osmo_fsm: osmo_fsm_inst_state_chg() using timeout_secs=0 instead of -1 as "no-timeout"
<pespin_> just found a big bug in osmo_fsm. Calling osmo_fsm_inst_state_chg() with timeout_secs=0 actually sets no timer... <pespin_> That should be handled with negative values, like -1 <fixeria> pespin_: timeout_secs=0? is it expected to expire immediately? <pespin_> fixeria, that's the idea... but doesn't happen <fixeria> pespin_: but what's the point of doing so? <pespin_> this has some use cases, like doing some stuff immediatelly but asynchronously <fixeria> as a quick hack, you could use osmo_fsm_inst_state_chg_ms() with a small ms value <pespin_> or I can imagine some FSM setting a timeout based on calculations which may end up in 0 <pespin_> yeah I know, but that still doens't fix the fact that some timeout may end up being 0ms too <fixeria> handling timeout_secs=0 as immediate expiration still looks weird to me <pespin_> why? is how any kind of timeout works <fixeria> AFAIR, tnt (or somebody else?) raised the topic of async event handling in osmo_fsm <fixeria> IMO, it would be a lot more readable if we had API for async event dispatching <pespin_> I don't think we can really fix the existing API though, since it's used in lots of places with timeou_secs=0 meaning no timeout... <pespin_> we'd probably need to add a new osmo_fsm_inst_state_chg2 or alike
no. osmo_fsm_inst_state_chg(timeout_secs == 0) is exactly intended to change the state and not set any timeout.
There is no use case for changing the state and immediately timing out.
Immediate actions are either in the onenter() cb or directly osmo_fsm_inst_term().
Anything here i am misunderstanding? otherwise please reject this issue.
There's a difference between "immediately", aka "synchronously" doing an action, and delaying an action 0 seconds, aka "asynchronously" doing an action.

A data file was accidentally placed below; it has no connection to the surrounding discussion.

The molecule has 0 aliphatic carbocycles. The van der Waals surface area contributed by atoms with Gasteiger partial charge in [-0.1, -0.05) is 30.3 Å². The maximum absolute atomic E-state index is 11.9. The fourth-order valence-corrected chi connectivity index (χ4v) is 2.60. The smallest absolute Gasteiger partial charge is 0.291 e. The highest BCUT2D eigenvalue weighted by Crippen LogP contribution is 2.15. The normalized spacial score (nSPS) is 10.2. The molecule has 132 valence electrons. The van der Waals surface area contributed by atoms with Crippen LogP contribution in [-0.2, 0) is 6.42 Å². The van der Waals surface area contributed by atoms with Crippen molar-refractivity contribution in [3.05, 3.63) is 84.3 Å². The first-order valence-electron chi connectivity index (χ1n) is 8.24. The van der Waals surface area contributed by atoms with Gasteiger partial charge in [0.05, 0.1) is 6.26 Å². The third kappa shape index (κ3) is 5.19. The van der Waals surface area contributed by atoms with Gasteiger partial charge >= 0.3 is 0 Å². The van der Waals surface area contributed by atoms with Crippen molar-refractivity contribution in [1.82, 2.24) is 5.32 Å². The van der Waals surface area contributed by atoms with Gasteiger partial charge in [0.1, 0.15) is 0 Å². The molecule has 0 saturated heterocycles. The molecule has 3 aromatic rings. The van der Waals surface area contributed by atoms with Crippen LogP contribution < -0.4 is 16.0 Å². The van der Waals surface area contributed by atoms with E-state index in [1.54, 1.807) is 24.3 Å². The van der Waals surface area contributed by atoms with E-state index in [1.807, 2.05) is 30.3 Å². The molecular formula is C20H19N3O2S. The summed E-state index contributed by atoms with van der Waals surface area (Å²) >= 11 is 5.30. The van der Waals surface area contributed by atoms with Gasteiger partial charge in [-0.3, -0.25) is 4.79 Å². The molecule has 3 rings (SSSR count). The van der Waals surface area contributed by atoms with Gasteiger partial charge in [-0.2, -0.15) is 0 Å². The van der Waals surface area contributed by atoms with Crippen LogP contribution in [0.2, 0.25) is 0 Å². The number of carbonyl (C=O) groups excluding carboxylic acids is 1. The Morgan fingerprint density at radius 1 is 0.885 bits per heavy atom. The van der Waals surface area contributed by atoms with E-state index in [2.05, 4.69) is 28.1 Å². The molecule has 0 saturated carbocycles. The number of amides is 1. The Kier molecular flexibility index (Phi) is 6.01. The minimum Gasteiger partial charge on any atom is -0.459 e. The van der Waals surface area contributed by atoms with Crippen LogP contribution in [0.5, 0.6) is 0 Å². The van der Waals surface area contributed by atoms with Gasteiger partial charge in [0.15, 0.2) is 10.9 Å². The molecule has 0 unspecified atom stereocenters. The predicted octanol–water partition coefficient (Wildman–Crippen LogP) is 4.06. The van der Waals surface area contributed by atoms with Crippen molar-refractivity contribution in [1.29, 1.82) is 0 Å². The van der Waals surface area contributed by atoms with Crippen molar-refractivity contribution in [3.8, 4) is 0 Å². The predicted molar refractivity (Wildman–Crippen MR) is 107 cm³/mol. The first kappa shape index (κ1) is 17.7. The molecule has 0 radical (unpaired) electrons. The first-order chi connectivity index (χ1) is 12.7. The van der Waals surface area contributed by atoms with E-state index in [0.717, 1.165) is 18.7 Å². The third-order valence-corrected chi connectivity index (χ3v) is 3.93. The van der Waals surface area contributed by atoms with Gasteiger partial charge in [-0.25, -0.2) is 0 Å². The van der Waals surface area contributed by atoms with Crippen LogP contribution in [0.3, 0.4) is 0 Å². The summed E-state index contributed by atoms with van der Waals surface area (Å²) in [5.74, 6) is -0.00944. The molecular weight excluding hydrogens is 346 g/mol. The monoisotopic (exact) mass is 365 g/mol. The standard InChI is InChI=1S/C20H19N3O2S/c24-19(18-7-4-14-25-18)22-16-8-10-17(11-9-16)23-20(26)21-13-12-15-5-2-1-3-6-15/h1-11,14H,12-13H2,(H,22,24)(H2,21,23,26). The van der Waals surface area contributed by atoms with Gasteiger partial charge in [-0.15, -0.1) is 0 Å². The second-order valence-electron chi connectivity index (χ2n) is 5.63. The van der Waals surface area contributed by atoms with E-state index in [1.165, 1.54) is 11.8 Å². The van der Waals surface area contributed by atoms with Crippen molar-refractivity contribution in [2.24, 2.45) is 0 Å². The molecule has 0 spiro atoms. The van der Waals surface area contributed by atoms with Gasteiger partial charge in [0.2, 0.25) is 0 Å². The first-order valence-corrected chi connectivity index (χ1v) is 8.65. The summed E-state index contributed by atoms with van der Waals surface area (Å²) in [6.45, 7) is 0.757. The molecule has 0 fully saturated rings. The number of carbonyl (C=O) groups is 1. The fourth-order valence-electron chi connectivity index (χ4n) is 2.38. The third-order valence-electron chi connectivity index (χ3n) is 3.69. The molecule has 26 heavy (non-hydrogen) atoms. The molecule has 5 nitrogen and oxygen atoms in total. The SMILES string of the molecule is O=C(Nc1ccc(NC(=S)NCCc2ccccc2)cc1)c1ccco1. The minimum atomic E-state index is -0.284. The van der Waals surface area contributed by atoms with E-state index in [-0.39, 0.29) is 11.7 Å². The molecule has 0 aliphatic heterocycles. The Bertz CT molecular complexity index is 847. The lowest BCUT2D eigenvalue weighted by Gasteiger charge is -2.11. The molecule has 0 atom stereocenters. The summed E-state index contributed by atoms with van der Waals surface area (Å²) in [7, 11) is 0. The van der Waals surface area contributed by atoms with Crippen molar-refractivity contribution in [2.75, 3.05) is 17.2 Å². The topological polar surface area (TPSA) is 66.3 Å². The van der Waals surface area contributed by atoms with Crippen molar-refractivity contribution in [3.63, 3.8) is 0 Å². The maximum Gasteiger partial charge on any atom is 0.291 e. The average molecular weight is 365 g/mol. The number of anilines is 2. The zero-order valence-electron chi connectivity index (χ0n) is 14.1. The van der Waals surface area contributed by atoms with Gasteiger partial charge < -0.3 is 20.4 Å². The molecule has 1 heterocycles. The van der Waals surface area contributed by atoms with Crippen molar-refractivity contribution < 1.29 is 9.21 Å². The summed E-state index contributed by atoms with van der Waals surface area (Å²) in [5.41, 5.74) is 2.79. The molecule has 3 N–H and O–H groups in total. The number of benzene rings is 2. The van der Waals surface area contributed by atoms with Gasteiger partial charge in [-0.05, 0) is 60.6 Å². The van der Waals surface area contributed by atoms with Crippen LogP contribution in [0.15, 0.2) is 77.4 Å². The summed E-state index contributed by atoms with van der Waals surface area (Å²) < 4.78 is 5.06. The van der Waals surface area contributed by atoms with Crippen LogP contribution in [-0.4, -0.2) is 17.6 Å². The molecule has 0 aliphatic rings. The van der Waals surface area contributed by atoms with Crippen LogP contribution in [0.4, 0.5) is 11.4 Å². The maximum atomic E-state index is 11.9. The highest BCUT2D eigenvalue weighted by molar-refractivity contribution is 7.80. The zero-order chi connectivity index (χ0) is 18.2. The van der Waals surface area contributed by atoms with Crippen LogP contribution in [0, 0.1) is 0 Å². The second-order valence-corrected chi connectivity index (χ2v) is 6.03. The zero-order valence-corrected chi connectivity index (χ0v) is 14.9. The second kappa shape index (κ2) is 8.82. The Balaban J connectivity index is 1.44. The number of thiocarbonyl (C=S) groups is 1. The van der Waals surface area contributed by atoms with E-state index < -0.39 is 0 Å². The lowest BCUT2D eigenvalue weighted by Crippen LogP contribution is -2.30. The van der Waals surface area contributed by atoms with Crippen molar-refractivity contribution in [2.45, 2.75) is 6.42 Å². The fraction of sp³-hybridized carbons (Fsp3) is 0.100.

Think of a function calculating a timer timeout value dynamically, and finding out it is late, so setting timeout=0. In this case, the timeout will be unexpectedly disabled.
ah you mean the use case "defer" -- take an action in the next (or so) select loop.
i see that as a new feature...
i can understand the notion that extrapolating a smaller and smaller delay down to zero would end up becoming "immediate" timeout,
but the state change from the start was intended to not have any timeout on zero.
i think that is fine, because IMHO a defer is orthogonal to state change; i think i would design it as an event dispatch instead?
"deferring" an event is one use case, but the other one which is not really deferring is setting up a dynamically-calculated timeout value when changing state.
It's totally common to, when calculating time diffs, set a timeout value to 0 when it's too late. In this case, the FSM will just silently break with an unexpected behavior.
Sorry for being slow to respond. I've been distracted by various emergencies in recent days.
As far as I recall: In general, I have to say that the timeout == 0 for "no timeout" was a conscious choice when originally wrigin osmo_fsm. As far as I recalled, the initial code had no timeout support at all, and then I thought it's useful to have an optional timeout to avoid having to call two functions for state change + start of timeout.
At that time, I would never have thought of a dynamic timeout, but only about static, compiled-in timeout values. Those can never go to 0 by accident.
I understand the failure mode pespin is describing, but I still think it is not a valid use case to "abuse" the timeout=0 for some deferred execution.
So IMHO, if we should fix something, then it is whatever code that generates dynamic (or user-modifiable) timeout values: It should never return "0".